Diagnosis of “COVID19” does not mean that the patient has SARSCov2 Virus

June 18, 2020 By Judy Wilyman PhD

Recently we have seen a serious outbreak of disease in some countries (not a global pandemic) in 2020 and the cause of this disease needs to be properly investigated. There are 2 facts that need to be publicised about the disease that is being called ‘COVID19’:

  1. The new mutated coronavirus 2019 that is being called “SARSCov2” has not been identified in every case or death that is being diagnosed as a COVID19. This is because clinical diagnosis (flu-like symptoms only) is being used in most cases to diagnose ‘COVID19’ and the laboratory tests that are being done cannot  identify the natural SARSCov2 virus – only the generic coronavirus sequences that we are all exposed to every year and many of us will be positive if tested. So we do not have transparent statistics on the cause of this outbreak of disease or the true number of deaths due to the new mutated coronavirus. All of these deaths have co-morbidities that are hidden in the media statistics.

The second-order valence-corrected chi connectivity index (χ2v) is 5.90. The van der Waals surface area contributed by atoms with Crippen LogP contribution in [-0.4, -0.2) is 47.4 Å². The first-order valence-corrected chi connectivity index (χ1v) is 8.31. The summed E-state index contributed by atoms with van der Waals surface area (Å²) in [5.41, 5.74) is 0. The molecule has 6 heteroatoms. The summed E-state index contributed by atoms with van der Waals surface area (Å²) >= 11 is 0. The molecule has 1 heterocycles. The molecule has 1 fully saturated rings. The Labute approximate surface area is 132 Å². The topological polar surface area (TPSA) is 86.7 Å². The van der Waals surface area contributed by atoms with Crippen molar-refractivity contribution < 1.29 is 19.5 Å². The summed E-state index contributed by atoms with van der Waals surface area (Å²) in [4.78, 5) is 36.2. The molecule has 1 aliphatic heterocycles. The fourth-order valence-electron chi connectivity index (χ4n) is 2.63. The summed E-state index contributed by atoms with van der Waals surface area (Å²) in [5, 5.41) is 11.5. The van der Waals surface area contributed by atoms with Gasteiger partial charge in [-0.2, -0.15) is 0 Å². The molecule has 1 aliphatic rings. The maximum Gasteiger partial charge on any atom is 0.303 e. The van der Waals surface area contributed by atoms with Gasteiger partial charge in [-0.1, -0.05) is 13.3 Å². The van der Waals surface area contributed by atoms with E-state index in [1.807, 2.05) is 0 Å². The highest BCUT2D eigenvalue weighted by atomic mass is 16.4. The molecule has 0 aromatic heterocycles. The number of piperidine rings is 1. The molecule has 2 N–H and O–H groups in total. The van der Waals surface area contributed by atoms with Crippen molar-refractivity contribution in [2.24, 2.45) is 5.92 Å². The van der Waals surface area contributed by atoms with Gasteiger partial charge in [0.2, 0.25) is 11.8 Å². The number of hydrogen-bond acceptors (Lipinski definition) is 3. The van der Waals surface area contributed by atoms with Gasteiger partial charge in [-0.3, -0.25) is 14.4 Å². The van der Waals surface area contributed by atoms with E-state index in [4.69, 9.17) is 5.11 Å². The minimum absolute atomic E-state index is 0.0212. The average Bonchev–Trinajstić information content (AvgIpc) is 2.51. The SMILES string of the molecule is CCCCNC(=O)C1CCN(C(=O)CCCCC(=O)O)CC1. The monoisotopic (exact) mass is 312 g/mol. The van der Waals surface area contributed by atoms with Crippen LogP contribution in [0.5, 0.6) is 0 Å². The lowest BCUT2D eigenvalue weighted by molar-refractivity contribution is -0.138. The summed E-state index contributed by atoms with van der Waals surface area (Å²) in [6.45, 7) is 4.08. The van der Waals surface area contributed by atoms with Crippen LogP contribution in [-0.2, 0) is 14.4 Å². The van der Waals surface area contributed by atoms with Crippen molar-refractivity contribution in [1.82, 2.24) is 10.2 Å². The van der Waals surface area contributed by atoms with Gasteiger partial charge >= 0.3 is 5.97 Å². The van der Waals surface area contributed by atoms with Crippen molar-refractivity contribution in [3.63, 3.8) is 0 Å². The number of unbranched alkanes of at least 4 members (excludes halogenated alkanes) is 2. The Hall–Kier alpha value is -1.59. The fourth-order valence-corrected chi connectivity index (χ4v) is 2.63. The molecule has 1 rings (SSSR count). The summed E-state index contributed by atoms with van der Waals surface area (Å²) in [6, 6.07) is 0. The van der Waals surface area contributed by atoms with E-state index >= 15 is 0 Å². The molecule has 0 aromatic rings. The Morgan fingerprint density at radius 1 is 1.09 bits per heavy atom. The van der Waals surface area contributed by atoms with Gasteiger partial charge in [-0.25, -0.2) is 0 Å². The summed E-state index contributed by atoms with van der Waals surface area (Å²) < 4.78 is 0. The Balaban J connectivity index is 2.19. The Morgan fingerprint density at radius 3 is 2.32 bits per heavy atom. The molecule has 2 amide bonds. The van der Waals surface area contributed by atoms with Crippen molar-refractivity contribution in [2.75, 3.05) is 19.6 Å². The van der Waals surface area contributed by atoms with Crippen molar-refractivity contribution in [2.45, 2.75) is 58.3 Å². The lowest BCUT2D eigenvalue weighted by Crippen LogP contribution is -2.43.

2. A serious outbreak of disease in some countries is not a basis for declaring that a new mutated coronavirus could result in a ‘global pandemic’. This idea is based on the false premise that a virus always causes disease in the person that it infects and that it will cause serious disease in all countries. The fact that environmental and lifestyle factors play a role in the expression of ‘disease’ (asymptomatic, mild, serious or death) was not factored into the generic ‘prediction contagion model that was used by the private sector to advise all countries of a ‘global pandemic’ with wildly exaggerated statistics on the deaths. Declaring a pandemic would result in countries giving their sovereignty to an outside organisation (under the WHO/GAVI International Health Regulations) whose corporate vested interests are not the same as the public’s interest in health.